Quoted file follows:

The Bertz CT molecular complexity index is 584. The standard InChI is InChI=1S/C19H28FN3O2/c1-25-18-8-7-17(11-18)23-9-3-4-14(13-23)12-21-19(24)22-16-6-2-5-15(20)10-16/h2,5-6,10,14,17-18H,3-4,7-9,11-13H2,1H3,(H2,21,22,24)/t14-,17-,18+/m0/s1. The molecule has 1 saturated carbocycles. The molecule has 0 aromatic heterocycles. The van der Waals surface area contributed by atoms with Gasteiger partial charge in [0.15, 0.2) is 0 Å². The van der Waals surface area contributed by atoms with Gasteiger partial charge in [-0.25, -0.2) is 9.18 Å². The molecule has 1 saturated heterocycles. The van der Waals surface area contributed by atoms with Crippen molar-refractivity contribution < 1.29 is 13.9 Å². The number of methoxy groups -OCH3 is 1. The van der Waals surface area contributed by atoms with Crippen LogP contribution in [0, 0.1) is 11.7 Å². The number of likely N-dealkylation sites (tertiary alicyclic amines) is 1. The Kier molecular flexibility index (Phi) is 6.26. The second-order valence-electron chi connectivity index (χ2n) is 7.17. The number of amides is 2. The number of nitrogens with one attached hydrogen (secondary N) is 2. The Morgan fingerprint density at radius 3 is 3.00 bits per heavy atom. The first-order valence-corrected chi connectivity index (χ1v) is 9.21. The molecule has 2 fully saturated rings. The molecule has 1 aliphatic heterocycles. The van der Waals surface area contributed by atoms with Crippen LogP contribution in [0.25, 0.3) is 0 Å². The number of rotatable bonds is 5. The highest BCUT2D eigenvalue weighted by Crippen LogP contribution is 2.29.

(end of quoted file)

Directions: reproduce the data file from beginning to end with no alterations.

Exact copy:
The Bertz CT molecular complexity index is 584. The standard InChI is InChI=1S/C19H28FN3O2/c1-25-18-8-7-17(11-18)23-9-3-4-14(13-23)12-21-19(24)22-16-6-2-5-15(20)10-16/h2,5-6,10,14,17-18H,3-4,7-9,11-13H2,1H3,(H2,21,22,24)/t14-,17-,18+/m0/s1. The molecule has 1 saturated carbocycles. The molecule has 0 aromatic heterocycles. The van der Waals surface area contributed by atoms with Gasteiger partial charge in [0.15, 0.2) is 0 Å². The van der Waals surface area contributed by atoms with Gasteiger partial charge in [-0.25, -0.2) is 9.18 Å². The molecule has 1 saturated heterocycles. The van der Waals surface area contributed by atoms with Crippen molar-refractivity contribution < 1.29 is 13.9 Å². The number of methoxy groups -OCH3 is 1. The van der Waals surface area contributed by atoms with Crippen LogP contribution in [0, 0.1) is 11.7 Å². The number of likely N-dealkylation sites (tertiary alicyclic amines) is 1. The Kier molecular flexibility index (Phi) is 6.26. The second-order valence-electron chi connectivity index (χ2n) is 7.17. The number of amides is 2. The number of nitrogens with one attached hydrogen (secondary N) is 2. The Morgan fingerprint density at radius 3 is 3.00 bits per heavy atom. The first-order valence-corrected chi connectivity index (χ1v) is 9.21. The molecule has 2 fully saturated rings. The molecule has 1 aliphatic heterocycles. The van der Waals surface area contributed by atoms with Crippen LogP contribution in [0.25, 0.3) is 0 Å². The number of rotatable bonds is 5. The highest BCUT2D eigenvalue weighted by Crippen LogP contribution is 2.29.